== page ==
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City responds to 22nd Street station complaints

The city has come up with solutions to reduce nuisance activity and crime around 22nd Street SkyTrain station but is having difficulty implementing them due to TransLink resistance, says an area resident.


Back in June, Kris Taylor, who lives across the street from the station, went public with complaints of urination, defecation, drug dealing and outdoor parties surrounding the station.


Bylaw officer Veronika Metchie, in a report to council, suggested a port-a-potty could be put up until a longer-term solution could be found. She also wrote that fencing should be installed along the guideway underneath the tracks.

“The city did all the heavy lifting. TransLink, on the other hand, has been a bureaucratic nightmare,” said Taylor, who sat in on a recent meeting between Metchie and TransLink. “There was not a whole lot of will on TransLink’s part to do anything immediately. I was quite annoyed with the whole bathroom thing.”

The report notes TransLink policy is no washroom facilities at stations, which Metchie said may work in commercial areas, but 22nd Street is in the residential Connaught Heights neighbourhood. A portable washroom would be the quickest solution, but a longer-term one could be self-cleaning units similar to those being put up in Vancouver, or to have retail space with washroom facilities.

The report also suggests fencing be installed from the BC Hydro substation below the SkyTrain to 20th Street. That would cut off access to an area which New Westminster Police have identified as an area frequently used for consuming alcohol and drugs, sexual encounters, physical violence and access to homes for break-ins. To make it happen, however, requires cooperation from the city, TransLink and the Southern Railway of B.C. which holds the right-of-way rights for the dormant rail tracks underneath SkyTrain.

Metchie also suggests consideration should be given to converting the unused land for a positive use such as an area for taxis or passenger drop-off and pick-up.

According to the report, calls to police from the area have decreased by 30 per cent since 2006, and is lower than most SkyTrain stations. But she notes nuisance activity has a greater impact because it’s in a residential-only area.

“Determining who is responsible for various (security) aspects of the station is challenging,” wrote Metchie.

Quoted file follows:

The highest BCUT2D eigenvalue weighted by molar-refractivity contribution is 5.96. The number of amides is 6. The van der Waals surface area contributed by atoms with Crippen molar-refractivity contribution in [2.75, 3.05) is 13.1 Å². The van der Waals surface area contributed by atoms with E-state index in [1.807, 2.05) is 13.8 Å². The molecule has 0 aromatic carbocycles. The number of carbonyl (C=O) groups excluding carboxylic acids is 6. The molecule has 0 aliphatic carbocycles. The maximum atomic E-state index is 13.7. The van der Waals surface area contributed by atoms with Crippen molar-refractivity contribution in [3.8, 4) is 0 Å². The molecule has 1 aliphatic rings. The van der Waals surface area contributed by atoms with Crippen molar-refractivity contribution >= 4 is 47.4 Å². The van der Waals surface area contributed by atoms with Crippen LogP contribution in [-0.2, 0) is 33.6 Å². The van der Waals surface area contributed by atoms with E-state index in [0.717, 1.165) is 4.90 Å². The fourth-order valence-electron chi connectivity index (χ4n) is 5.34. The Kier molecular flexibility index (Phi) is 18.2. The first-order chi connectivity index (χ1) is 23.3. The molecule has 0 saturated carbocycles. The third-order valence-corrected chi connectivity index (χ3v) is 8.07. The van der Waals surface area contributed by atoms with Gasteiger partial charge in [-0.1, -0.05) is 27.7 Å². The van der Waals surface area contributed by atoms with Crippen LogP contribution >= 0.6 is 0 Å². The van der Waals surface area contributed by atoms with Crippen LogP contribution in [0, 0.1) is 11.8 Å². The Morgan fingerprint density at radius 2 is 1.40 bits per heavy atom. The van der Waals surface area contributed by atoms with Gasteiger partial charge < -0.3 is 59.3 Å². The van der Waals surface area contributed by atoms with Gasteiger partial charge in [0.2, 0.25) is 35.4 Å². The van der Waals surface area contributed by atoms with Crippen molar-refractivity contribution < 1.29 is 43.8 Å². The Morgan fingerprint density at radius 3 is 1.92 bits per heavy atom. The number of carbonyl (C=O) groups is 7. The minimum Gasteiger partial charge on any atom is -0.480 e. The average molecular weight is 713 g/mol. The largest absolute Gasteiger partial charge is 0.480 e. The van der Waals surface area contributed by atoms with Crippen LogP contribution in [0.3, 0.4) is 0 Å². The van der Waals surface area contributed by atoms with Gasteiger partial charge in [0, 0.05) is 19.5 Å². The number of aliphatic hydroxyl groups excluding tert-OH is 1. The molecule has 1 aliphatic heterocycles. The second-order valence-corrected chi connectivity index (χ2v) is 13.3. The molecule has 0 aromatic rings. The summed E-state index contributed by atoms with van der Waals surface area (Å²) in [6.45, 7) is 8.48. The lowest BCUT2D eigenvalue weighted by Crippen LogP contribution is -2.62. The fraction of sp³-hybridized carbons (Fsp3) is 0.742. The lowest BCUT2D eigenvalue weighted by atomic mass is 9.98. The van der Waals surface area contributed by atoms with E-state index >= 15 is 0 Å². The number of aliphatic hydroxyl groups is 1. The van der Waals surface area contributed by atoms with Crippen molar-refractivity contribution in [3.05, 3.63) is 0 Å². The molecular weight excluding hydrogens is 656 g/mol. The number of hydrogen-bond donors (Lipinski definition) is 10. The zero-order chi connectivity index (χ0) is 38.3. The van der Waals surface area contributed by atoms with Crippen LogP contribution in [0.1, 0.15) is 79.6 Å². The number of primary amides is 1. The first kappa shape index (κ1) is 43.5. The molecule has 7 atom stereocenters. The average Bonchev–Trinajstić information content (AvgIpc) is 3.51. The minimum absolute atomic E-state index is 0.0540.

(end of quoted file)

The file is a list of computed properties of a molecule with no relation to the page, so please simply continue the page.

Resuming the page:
SkyTrain staff, transit police, TransLink Security and bus drivers all have a role, but it is New Westminster Police who respond when 911 is called.

“The residents also expressed frustration at what they perceive as being the watchdogs for the area,” wrote Metchie. “This responsibility may turn into complacency if they no longer wish to take on this role, especially if other stakeholders appear to not step up their involvement.”

“It’s a mess,” said Taylor, “and that’s what I was realizing when I had a variety of conversations ... that it was almost impossible to get an integrated security plan for the station. I would think it would be commonsense.”

Taylor said since New Westminster police started patrolling the area a lot of the loud and violent issues have subsided significantly, as has the recent demolition of a derelict building.

“They’ve eliminated the worst of the problems,” said Taylor. The report also suggests actions that could be taken to improve landscaping, reduce graffiti and upgrade maintenance of the area.

The city cleans up under the guideway at least three times a week, with 85 per cent of the litter being free newspapers distributed at the station. In addition to asking TransLink and the newspaper vendors to extend their cleanups, the report suggested signs and bins promoting recycling “may help to remind users of the area to be a ‘Good Neighbour’ to the surrounding community.”

The city said it will consult with local residents on possibly implementing programs such as Block Watch, pooch patrols, green streets, community gardens or adopt-a-boulevard.

Metchie wrote that TransLink would collaborate with the city in updating the community plan for the area and won’t consider any large design changes to the station prior to a new plan being developed.

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